Jon Jones Is Ready to Make You Forget About Conor McGregor
Conor McGregor’s game of chicken with Dana White has been dominating the headlines, but the redemption of Jon Jones should be the real UFC story.
On Saturday night at UFC 197, Jones – widely considered the best pound-for-pound athlete to ever compete in mixed martial arts – will step into the Octagon for the first time in more than 16 months. His opponent (Ovince Saint Preux) and the stakes (the interim Light Heavyweight Championship) aren’t nearly as important as the events that have occurred since his last fight, a string of failed drug tests, stints in rehab, arrests and erratic behavior that forced White to strip him of the title he had held for nearly four years.
Now, clean and sober, and with a renewed dedication to the sport, the man known as “The Baddest Motherfucker on Earth” is out to make fight fans forget about his past – and prepare for a future in which he once again reigns atop the UFC world. And considering Jones had previously declared he’d retire by age 30, that‘s quite a statement.
“Saying I would retire at 30 is where I was at that point in my life, but now that I’m getting closer to it, and I’m completely sober, I’m realizing that my best years are still ahead of me, for sure” Jones, now 28, says. “Bernard Hopkins is 51 and he lives a healthy lifestyle and he’s able to compete at the highest level. Without all the partying, I know I could have that type of career longevity. I really want to push this thing and tap into my best years and see how far I can take this.”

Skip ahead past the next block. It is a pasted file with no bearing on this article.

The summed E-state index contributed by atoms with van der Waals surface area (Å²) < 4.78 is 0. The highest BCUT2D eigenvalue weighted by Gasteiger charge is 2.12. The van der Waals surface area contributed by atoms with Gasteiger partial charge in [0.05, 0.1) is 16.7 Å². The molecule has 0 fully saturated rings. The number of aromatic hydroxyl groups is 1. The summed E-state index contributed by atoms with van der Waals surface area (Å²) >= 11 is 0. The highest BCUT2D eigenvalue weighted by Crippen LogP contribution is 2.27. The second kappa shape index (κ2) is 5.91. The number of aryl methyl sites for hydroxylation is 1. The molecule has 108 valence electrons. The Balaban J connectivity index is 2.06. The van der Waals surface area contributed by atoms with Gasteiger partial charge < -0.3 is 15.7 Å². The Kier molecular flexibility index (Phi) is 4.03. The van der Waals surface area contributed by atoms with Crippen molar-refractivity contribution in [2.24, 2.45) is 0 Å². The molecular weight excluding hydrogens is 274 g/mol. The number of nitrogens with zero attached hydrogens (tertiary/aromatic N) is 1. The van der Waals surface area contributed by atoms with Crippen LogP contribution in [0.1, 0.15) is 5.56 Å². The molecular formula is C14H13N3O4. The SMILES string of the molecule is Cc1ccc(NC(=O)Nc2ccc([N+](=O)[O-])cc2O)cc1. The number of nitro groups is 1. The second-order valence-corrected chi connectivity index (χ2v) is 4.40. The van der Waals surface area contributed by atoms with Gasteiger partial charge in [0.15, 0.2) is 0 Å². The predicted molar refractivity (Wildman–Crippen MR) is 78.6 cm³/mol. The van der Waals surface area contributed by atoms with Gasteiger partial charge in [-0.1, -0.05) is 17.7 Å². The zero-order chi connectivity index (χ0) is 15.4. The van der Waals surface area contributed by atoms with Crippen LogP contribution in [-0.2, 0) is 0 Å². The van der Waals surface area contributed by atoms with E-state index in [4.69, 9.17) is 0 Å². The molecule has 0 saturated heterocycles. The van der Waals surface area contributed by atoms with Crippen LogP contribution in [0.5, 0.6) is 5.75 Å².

Jones hasn’t competed since he defeated Daniel Cormier at UFC 182 in January 2015. The victory marked his eighth consecutive defense of the UFC Light Heavyweight title, a belt that was stripped from Jones last April when he was involved in a hit-and-run accident, an incident that also earned him a suspension from competition that’s kept him on the sidelines for the past 16 months. While he has expressed constant regret for the accident and the potential he’s seemingly squandered, Jones says the time off was essential to him becoming a better man – and an ever better fighter.
“I needed the break from the sport,” he says. “I got really kind of sick of the expectations the sport had for me. Every time I fight it’s a champion. I fight the No. 1 contender every single time. To go out there for maybe five or six years and fight the baddest motherfucker on the planet, it’s nerve-wracking. It’s a lot of stress. It was probably really unhealthy for me. The thoughts of, ‘What if I get knocked out? The whole world is going to be able to DVR this and I’ll be humiliated.’
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